JESSE McKINLEY, New York Times, February 28, 2006
Potential Off Broadway production of play My Name is Rachel Corrie is delayed because of concerns about show’s political content; play follows story of Rachel Corrie, idealistic American demonstrator and Palestinian rights activist who was crushed to death by Israeli bulldozer while trying to stop destruction of Palestinian home in Gaza in 2003
A potential Off Broadway production of “My Name Is Rachel Corrie,” an acclaimed solo show about an American demonstrator killed by an Israeli bulldozer while trying to stop the destruction of a Palestinian home, has been postponed because of concerns about the show’s political content.
The production, a hit at the Royal Court Theater in London last year, had been tentatively scheduled to start performances at the New York Theater Workshop in the East Village on March 22. But yesterday, James C. Nicola, the artistic director of the workshop, said he had decided to postpone the show after polling local Jewish religious and community leaders as to their feelings about the work.
“The uniform answer we got was that the fantasy that we could present the work of this writer simply as a work of art without appearing to take a position was just that, a fantasy,” he said.
In particular, the recent electoral upset by Hamas, the militant Palestinian group, and the sickness of Ariel Sharon, the Israeli prime minister, had made “this community very defensive and very edgy,” Mr. Nicola said, “and that seemed reasonable to me.”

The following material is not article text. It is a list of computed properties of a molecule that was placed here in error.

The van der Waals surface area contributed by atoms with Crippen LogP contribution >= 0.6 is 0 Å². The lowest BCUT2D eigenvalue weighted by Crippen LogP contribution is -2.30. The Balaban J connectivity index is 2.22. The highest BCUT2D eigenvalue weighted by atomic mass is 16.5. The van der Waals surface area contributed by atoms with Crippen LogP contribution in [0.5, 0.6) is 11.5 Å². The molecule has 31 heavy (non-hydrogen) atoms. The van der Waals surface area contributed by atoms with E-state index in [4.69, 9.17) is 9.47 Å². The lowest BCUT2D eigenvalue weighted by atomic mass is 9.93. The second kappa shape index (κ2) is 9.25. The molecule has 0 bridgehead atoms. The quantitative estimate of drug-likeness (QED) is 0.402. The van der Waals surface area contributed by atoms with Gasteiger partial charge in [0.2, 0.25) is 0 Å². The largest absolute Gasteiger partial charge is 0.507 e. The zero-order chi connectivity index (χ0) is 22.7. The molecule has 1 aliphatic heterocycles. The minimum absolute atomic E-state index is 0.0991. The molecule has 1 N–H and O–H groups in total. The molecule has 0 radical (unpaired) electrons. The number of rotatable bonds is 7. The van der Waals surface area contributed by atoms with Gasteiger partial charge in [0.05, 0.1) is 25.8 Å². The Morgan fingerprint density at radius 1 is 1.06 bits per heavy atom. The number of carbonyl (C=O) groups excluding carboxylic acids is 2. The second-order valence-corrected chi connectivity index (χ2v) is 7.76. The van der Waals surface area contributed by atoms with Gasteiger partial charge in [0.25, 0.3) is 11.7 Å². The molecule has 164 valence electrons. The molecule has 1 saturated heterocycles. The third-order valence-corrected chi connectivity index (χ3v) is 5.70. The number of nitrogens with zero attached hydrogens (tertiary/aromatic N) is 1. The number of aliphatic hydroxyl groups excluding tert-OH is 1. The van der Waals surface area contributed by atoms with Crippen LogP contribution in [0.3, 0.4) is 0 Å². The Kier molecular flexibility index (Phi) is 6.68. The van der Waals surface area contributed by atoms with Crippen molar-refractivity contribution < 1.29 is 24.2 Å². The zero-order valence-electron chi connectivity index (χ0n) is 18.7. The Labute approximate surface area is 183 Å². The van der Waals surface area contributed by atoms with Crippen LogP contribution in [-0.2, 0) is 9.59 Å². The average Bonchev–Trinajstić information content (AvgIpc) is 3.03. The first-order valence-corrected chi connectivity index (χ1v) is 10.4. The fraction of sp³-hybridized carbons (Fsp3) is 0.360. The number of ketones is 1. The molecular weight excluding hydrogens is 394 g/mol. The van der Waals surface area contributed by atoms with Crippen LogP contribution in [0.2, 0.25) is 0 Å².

The play, which received strong reviews in London, follows the story of Rachel Corrie, an idealistic American demonstrator and Palestinian-rights activist who was crushed to death in March 2003 in the Gaza Strip.
The play was written by the actor Alan Rickman, who directed the piece, and Katherine Viner, a journalist at The Guardian newspaper in London, who pieced together snippets of Ms. Corrie’s journals and e-mail messages to create the script. And while the show had not been formally announced, Ms. Viner said yesterday that she and Mr. Rickman had already bought plane tickets to see the production at the workshop.
“I was devastated and really surprised,” Ms. Viner said in a telephone interview from London. “And in my view, I think they’re misjudging the New York audience. It’s a piece of art, not a piece of agitprop.”
But Mr. Nicola said he was less worried about those who saw the show than those who simply heard about it.
“I don’t think we were worried about the audience,” he said. “I think we were more worried that those who had never encountered her writing, never encountered the piece, would be using this as an opportunity to position their arguments.”
Mr. Nicola said that he still hoped to produce the play during the 2006-7 season but that he hadn’t heard back from the Royal Court yet. A call for comment to the Royal Court’s general manager, Diane Borger, was not returned.
“It seemed as though if we proceeded, we would be taking a stand we didn’t want to take,” he said.